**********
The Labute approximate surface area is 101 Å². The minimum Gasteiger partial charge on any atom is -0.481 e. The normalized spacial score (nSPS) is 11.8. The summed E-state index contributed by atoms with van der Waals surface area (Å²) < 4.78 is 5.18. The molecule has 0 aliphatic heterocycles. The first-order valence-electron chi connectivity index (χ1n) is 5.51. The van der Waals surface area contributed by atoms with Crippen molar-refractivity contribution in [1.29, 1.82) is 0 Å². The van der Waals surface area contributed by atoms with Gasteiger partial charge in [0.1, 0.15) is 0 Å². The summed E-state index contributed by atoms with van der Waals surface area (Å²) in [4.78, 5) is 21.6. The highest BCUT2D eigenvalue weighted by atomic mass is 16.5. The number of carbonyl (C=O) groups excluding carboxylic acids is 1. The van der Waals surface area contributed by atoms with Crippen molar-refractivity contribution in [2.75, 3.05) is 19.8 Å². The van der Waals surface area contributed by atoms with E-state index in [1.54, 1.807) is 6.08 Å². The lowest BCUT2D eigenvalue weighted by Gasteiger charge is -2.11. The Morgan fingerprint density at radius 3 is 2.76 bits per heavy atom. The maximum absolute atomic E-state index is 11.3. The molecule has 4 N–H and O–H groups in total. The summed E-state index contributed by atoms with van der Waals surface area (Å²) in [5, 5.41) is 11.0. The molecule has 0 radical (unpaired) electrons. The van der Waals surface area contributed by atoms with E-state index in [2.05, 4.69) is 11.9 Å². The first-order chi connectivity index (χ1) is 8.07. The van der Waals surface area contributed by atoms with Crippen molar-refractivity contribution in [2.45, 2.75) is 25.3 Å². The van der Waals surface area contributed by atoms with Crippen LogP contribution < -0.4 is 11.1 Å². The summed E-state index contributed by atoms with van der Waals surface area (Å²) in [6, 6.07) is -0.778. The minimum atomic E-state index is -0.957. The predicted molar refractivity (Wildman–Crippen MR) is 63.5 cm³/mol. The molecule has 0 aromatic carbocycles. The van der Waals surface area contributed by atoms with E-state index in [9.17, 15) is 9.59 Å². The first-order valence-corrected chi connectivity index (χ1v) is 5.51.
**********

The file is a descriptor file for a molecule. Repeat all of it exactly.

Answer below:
The Labute approximate surface area is 101 Å². The minimum Gasteiger partial charge on any atom is -0.481 e. The normalized spacial score (nSPS) is 11.8. The summed E-state index contributed by atoms with van der Waals surface area (Å²) < 4.78 is 5.18. The molecule has 0 aliphatic heterocycles. The first-order valence-electron chi connectivity index (χ1n) is 5.51. The van der Waals surface area contributed by atoms with Crippen molar-refractivity contribution in [1.29, 1.82) is 0 Å². The van der Waals surface area contributed by atoms with Gasteiger partial charge in [0.1, 0.15) is 0 Å². The summed E-state index contributed by atoms with van der Waals surface area (Å²) in [4.78, 5) is 21.6. The highest BCUT2D eigenvalue weighted by atomic mass is 16.5. The number of carbonyl (C=O) groups excluding carboxylic acids is 1. The van der Waals surface area contributed by atoms with Crippen molar-refractivity contribution in [2.75, 3.05) is 19.8 Å². The van der Waals surface area contributed by atoms with E-state index in [1.54, 1.807) is 6.08 Å². The lowest BCUT2D eigenvalue weighted by Gasteiger charge is -2.11. The Morgan fingerprint density at radius 3 is 2.76 bits per heavy atom. The maximum absolute atomic E-state index is 11.3. The molecule has 4 N–H and O–H groups in total. The summed E-state index contributed by atoms with van der Waals surface area (Å²) in [5, 5.41) is 11.0. The molecule has 0 radical (unpaired) electrons. The van der Waals surface area contributed by atoms with E-state index in [2.05, 4.69) is 11.9 Å². The first-order chi connectivity index (χ1) is 8.07. The van der Waals surface area contributed by atoms with Crippen molar-refractivity contribution in [2.45, 2.75) is 25.3 Å². The van der Waals surface area contributed by atoms with Crippen LogP contribution < -0.4 is 11.1 Å². The summed E-state index contributed by atoms with van der Waals surface area (Å²) in [6, 6.07) is -0.778. The minimum atomic E-state index is -0.957. The predicted molar refractivity (Wildman–Crippen MR) is 63.5 cm³/mol. The molecule has 0 aromatic carbocycles. The van der Waals surface area contributed by atoms with E-state index in [9.17, 15) is 9.59 Å². The first-order valence-corrected chi connectivity index (χ1v) is 5.51.